China factory indicator falls in May, suggesting growth has faltered


Factory activity in China slowed more than expected in May, suggesting further pressure on an economy already burdened by a prolonged crisis in the property industry, according to an official survey released Friday.

The manufacturing purchasing managers index from the China Federation of Logistics and Purchasing fell to 49.5 from 50.4 in April on a scale up to 100 where 50 marks the break between expansion and contraction.

The main reason for the slowdown was a drop in output. Weaker new orders and export orders suggests slack demand.

Analysts’ forecasts had put the manufacturing PMI at just above 50, or still in expansionary territory after the economy grew at a quicker than forecast annual pace of 5.3% in the first quarter of the year.

But uncertainties over access to the U.S. market have been growing as President Joe Biden and his rival for re-election, former President Donald Trump, both double down on their support for keeping or raising stiff tariffs on imports from China.

“The latter (new orders and export orders) may point to near-term declines in exports, but it is more likely to reflect sentiment effects due to Biden’s new tariffs,” Zichun Huang of Capital Economics said in a report.

China recently relaxed down-payment requirements and cut minimum interest rates on some home loans as part of its effort to stabilize the housing market. Housing prices have been falling, construction has stalled and dozens of developers have defaulted on their debts after the government cracked down several years ago on excess borrowing.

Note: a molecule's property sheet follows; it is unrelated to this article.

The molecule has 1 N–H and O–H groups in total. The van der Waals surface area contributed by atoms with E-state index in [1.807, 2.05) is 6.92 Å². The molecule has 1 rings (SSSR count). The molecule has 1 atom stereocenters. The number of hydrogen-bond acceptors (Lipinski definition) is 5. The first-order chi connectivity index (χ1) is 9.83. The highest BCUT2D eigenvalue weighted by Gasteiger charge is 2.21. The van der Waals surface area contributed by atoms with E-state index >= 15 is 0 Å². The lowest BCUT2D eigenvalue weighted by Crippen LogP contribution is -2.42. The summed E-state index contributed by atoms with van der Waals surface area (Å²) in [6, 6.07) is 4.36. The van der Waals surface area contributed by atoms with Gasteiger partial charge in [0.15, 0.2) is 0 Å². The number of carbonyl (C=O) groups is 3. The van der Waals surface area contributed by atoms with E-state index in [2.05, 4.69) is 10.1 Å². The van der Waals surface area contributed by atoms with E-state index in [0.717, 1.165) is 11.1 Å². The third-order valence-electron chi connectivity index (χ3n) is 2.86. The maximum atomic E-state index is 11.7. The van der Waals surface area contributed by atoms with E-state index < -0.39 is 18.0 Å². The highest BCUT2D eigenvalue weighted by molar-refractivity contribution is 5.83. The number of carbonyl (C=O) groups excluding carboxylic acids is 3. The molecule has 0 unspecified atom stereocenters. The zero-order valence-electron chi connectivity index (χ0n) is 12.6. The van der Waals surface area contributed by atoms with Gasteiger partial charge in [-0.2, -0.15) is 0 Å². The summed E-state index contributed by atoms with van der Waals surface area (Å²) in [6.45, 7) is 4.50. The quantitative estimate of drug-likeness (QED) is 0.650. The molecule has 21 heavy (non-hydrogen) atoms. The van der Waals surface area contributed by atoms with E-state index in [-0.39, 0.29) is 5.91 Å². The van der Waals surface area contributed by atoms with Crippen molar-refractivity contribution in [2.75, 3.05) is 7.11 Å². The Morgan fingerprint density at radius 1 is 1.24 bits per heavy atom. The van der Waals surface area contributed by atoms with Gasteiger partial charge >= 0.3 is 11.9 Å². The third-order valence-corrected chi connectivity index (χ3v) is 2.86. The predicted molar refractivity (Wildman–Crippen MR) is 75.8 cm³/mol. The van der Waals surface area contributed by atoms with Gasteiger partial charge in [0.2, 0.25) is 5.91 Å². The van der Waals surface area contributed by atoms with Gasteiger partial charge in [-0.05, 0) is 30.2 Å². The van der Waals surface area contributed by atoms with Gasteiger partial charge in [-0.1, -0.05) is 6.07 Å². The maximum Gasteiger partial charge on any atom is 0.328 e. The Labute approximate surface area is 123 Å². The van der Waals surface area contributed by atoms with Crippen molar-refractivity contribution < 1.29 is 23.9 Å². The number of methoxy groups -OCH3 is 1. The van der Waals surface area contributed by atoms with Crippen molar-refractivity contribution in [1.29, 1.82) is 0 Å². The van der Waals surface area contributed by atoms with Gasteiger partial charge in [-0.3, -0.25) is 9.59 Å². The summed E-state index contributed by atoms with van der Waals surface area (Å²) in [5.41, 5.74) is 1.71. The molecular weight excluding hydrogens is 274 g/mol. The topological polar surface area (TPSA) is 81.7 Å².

Friday’s survey showed construction slowing slightly.

Chinese families keep much of their personal wealth in property and the prolonged downturn has gutted the market. Job losses due to the pandemic and other factors, such as a tightening of controls on technology-related businesses have also hit spending.

Many economists say longer term reforms are needed to raise consume confidence and sustain long-term growth. Earlier this week, the International Monetary Fund raised its forecast for China’s economic growth this year to 5%, but warned that more needs to be done to shift the economy away from a reliance on exports and investment in construction as the country’s population ages.

“We think a step-up in fiscal support and new property stimulus will spur a renewed pick-up over the coming months. But this may not be sustained for long given the structural challenges facing the economy,” Huang said.



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